In this talk, I will trace the roots of Responsible Research and Innovation in ICT and demonstrate  connections  to  recent  work  in  e-­‐Research.  Many  of  the  attempts  to  make the vision of global, multi-­‐disciplinary, collaborative research and data sharing a reality at ground level have given rise to a raft of unanticipated ethical, social and institutional  concerns.  I  will  discuss  these  and  some  of  the  theoretical  and  methodological  challenges  of  embedding  RRI  into  researchers’  development practices and conclude with some practical and innovative approaches to deploying RRI.

Dr Allan McRae

NHMRC Career Development Fellow, Institute for Molecular Bioscience
Joint Appointment, Queensland Brain Institute

Dr Allan McRae obtained a BSc in Statistics from the University of Otago and then a PhD in Quantitative Genetics from the University of Edinburgh. In 2006 he joined the Queensland Institute of Medical Research, before moving to the University of Queensland in 2012.

He currently leads the Systems Genomics theme in the Program in Complex Trait Genomics at the Institute for Molecular Bioscience. His research group focuses on the understanding of genetic and environmental control of variation in low level biological traits, including DNA methlyation and gene expression, and how this can inform our understanding of complex disease.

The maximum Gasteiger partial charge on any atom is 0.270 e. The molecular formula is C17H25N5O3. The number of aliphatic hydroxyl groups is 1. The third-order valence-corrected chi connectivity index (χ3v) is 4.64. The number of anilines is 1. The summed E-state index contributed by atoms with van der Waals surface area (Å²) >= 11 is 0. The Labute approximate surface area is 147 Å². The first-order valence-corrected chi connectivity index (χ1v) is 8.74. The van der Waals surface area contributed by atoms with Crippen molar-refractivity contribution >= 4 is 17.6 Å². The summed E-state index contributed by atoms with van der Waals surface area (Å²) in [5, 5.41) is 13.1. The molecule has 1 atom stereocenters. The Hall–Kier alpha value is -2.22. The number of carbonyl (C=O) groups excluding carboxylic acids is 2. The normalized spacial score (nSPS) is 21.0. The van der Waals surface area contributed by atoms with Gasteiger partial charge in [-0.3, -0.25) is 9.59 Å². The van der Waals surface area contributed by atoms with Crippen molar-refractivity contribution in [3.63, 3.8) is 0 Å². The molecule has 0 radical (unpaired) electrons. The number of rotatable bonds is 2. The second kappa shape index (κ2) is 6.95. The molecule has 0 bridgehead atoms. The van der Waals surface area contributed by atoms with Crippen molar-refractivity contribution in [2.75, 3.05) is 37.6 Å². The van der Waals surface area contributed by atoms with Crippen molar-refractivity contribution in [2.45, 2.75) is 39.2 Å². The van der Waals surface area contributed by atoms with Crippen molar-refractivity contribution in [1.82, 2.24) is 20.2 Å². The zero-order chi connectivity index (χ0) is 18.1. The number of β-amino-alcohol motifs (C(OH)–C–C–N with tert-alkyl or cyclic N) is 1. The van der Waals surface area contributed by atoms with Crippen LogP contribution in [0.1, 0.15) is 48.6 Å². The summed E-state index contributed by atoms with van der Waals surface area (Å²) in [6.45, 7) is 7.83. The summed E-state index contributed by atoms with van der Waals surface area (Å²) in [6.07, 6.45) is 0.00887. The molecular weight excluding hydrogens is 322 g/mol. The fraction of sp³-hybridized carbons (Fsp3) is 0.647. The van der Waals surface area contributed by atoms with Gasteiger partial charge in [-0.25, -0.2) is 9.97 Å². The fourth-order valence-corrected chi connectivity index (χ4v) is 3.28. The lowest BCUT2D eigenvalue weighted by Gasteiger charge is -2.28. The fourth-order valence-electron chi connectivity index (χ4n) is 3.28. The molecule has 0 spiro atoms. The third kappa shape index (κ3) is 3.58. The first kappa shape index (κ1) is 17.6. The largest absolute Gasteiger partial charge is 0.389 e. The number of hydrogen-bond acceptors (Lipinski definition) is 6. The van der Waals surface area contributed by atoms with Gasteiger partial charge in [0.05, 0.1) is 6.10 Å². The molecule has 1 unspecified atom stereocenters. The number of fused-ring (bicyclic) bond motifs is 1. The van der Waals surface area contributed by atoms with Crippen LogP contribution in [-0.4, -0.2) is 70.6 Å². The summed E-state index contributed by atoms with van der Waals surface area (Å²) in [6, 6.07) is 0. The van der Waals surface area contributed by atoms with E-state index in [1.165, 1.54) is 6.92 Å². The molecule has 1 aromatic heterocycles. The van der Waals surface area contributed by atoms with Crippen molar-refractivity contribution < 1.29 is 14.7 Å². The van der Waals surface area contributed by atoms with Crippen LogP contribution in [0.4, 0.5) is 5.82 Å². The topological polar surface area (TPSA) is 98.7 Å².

Genomic Basis of Human Disease

The last decade has seen an explosion in the discovery of DNA variants associated with disease or other complex traits. The challenge for the next decade is to identify the causal genetic variants underlying these associations and biological mechanism that affect disease risk. To achieve this goal, researchers are taking systems level approach by combining genetic data with a variety of low-level genomic measures including gene-expression and DNA methylation. This talk will introduce a range of genomic data and how we are using this data to better understand the genetic and environmental contribution to human complex traits and disease.


Luca Fascione

Senior Head of Technology & Research – Weta Digital

Luca Fascione is Senior Head of Technology & Research at Weta Digital, where he oversees Weta’s core R&D efforts including Simulation and Rendering Research, Software Engineering and Production Engineering.

Luca is the lead architect of Weta Digital’s next-generation proprietary renderer, Manuka. This renderer is the culmination of a three-year research endeavour involving over 40 researchers and continues to allow Weta Digital to produce highly complex images with unprecedented fidelity.

Luca joined Weta Digital in 2004 and has also worked for Pixar Animation Studios. Through a partnership with NVIDIA, Luca co-developed the GPU-based PantaRay that was instrumental in the making of the movie Avatar, and (since 2011’s The Adventures of Tintin) also became the foundation of volumetric shadow support within the Weta pipeline. Luca was recently recognized with a Scientific and Engineering award from the Academy of Motion Pictures for his work on FACETS, Weta’s facial motion capture system.